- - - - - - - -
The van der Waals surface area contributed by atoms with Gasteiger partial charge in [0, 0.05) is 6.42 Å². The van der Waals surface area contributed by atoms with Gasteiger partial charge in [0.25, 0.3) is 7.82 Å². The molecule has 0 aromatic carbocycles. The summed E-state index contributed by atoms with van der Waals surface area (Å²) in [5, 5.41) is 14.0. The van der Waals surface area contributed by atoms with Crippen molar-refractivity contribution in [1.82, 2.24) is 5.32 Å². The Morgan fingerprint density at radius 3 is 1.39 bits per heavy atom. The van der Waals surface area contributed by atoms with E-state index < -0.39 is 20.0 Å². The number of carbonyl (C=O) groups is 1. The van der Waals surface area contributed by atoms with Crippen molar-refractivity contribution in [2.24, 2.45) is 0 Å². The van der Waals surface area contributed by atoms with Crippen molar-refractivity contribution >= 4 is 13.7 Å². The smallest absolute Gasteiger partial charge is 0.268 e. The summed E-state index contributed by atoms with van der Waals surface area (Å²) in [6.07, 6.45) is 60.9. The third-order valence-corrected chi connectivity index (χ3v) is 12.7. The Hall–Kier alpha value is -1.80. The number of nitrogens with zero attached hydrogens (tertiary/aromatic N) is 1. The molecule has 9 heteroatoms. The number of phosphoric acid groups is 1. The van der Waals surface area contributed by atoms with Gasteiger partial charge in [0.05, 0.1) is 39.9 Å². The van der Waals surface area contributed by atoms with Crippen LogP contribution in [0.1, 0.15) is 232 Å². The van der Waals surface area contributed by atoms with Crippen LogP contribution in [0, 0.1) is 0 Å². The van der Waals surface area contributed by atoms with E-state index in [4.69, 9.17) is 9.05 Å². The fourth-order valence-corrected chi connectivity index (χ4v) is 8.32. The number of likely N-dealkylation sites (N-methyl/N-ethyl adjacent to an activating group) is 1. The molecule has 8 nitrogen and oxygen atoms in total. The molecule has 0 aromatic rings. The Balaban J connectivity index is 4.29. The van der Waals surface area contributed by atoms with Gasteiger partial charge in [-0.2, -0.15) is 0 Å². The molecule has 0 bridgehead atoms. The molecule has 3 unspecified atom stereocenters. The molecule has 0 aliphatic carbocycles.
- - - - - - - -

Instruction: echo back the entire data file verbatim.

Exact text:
The van der Waals surface area contributed by atoms with Gasteiger partial charge in [0, 0.05) is 6.42 Å². The van der Waals surface area contributed by atoms with Gasteiger partial charge in [0.25, 0.3) is 7.82 Å². The molecule has 0 aromatic carbocycles. The summed E-state index contributed by atoms with van der Waals surface area (Å²) in [5, 5.41) is 14.0. The van der Waals surface area contributed by atoms with Crippen molar-refractivity contribution in [1.82, 2.24) is 5.32 Å². The Morgan fingerprint density at radius 3 is 1.39 bits per heavy atom. The van der Waals surface area contributed by atoms with E-state index < -0.39 is 20.0 Å². The number of carbonyl (C=O) groups is 1. The van der Waals surface area contributed by atoms with Crippen molar-refractivity contribution in [2.24, 2.45) is 0 Å². The van der Waals surface area contributed by atoms with Crippen molar-refractivity contribution >= 4 is 13.7 Å². The smallest absolute Gasteiger partial charge is 0.268 e. The summed E-state index contributed by atoms with van der Waals surface area (Å²) in [6.07, 6.45) is 60.9. The third-order valence-corrected chi connectivity index (χ3v) is 12.7. The Hall–Kier alpha value is -1.80. The number of nitrogens with zero attached hydrogens (tertiary/aromatic N) is 1. The molecule has 9 heteroatoms. The number of phosphoric acid groups is 1. The van der Waals surface area contributed by atoms with Gasteiger partial charge in [0.05, 0.1) is 39.9 Å². The van der Waals surface area contributed by atoms with Crippen LogP contribution in [0.1, 0.15) is 232 Å². The van der Waals surface area contributed by atoms with Crippen LogP contribution in [0, 0.1) is 0 Å². The van der Waals surface area contributed by atoms with E-state index in [4.69, 9.17) is 9.05 Å². The fourth-order valence-corrected chi connectivity index (χ4v) is 8.32. The number of likely N-dealkylation sites (N-methyl/N-ethyl adjacent to an activating group) is 1. The molecule has 8 nitrogen and oxygen atoms in total. The molecule has 0 aromatic rings. The Balaban J connectivity index is 4.29. The van der Waals surface area contributed by atoms with Gasteiger partial charge in [-0.2, -0.15) is 0 Å². The molecule has 0 bridgehead atoms. The molecule has 3 unspecified atom stereocenters. The molecule has 0 aliphatic carbocycles.